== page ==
Used to express a typed relationship with another resource, where the relation type is defined by RFC 5988


Location: /pub/WWW/People.html

Used in redirection, or when a new resource has been created


Pragma: no-cache

Implementation-specific fields that may have various effects anywhere along the request-response chain.


Proxy-Authenticate: Basic

Request authentication to access the proxy


HTTP Public Key Pinning, announces hash of website’s authentic TLS certificate


Retry-After: 120 Retry-After: Fri, 07 Nov 2014 23:59:59 GMT

If an entity is temporarily unavailable, this instructs the client to try again later. Value could be a specified period of time (in seconds) or a HTTP-date


Server: Apache/2.4.1 (Unix)

A name for the server

Set-Cookie: UserID=JohnDoe; Max-Age=3600; Version=1

An HTTP cookie


Strict-Transport-Security: max-age=16070400; includeSubDomains

A HSTS Policy informing the HTTP client how long to cache the HTTPS only policy and whether this applies to subdomains


Trailer: Max-Forwards

The Trailer general field value indicates that the given set of header fields is present in the trailer of a message encoded with chunked transfer coding


Transfer-Encoding: chunked

The form of encoding used to safely transfer the entity to the user. Currently defined methods are: chunked, compress, deflate, gzip, identity. Deprecated in HTTP/2


Tk: ?

Tracking Status header, value suggested to be sent in response to a DNT(do-not-track), possible values: ”!” — under construction ”?” — dynamic “G” — gateway to multiple parties “N” — not tracking “T” — tracking “C” — tracking with consent “P” — tracking only if consented “D” — disregarding DNT “U” — updated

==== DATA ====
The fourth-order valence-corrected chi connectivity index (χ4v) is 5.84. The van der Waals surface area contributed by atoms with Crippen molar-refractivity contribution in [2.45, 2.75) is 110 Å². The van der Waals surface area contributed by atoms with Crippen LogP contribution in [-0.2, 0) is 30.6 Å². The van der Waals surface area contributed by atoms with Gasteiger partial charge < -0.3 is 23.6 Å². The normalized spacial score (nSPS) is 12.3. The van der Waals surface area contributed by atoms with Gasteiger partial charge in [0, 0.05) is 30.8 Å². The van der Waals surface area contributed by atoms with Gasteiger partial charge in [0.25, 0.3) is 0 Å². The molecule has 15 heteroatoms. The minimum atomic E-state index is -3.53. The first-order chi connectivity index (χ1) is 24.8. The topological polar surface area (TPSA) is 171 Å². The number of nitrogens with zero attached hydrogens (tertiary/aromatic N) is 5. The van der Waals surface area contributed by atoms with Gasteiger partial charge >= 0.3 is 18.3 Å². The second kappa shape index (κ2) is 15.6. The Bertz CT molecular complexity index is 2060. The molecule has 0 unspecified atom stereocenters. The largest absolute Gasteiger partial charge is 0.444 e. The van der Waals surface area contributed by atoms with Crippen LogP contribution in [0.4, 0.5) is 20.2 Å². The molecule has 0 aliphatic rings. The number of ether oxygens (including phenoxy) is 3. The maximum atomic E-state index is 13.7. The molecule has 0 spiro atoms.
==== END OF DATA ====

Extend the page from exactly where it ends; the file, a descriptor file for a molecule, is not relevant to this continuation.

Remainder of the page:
Upgrade: h2c, HTTPS/1.3, IRC/6.9, RTA/x11, websocket

Ask the client to upgrade to another protocol. Deprecated in HTTP/2


Vary: Accept-Language Vary: *

Tells downstream proxies how to match future request headers to decide whether the cached response can be used rather than requesting a fresh one from the origin server


Via: 1.0 fred, 1.1 (Apache/1.1)

Informs the client of proxies through which the response was sent


Warning: 199 Miscellaneous warning

A general warning about possible problems with the entity body


WWW-Authenticate: Basic

Indicates the authentication scheme that should be used to access the requested entity

CORS headers

Non-standard headers:


Helps to protect against XSS attacks. See MDN for more details


Refresh: 10;

Redirect to a URL after an arbitrary delay expressed in seconds


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Can be used by servers to send their name and version


Allows the server to pass a request ID that clients can send back to let the server correlate the request


Sets which version of Internet Explorer compatibility layer should be used. Only used if you need to support IE8 or IE9. See StackOverflow


Now replaced by the Content-Security-Policy header, used in older browsers to stop pages load when an XSS attack is detected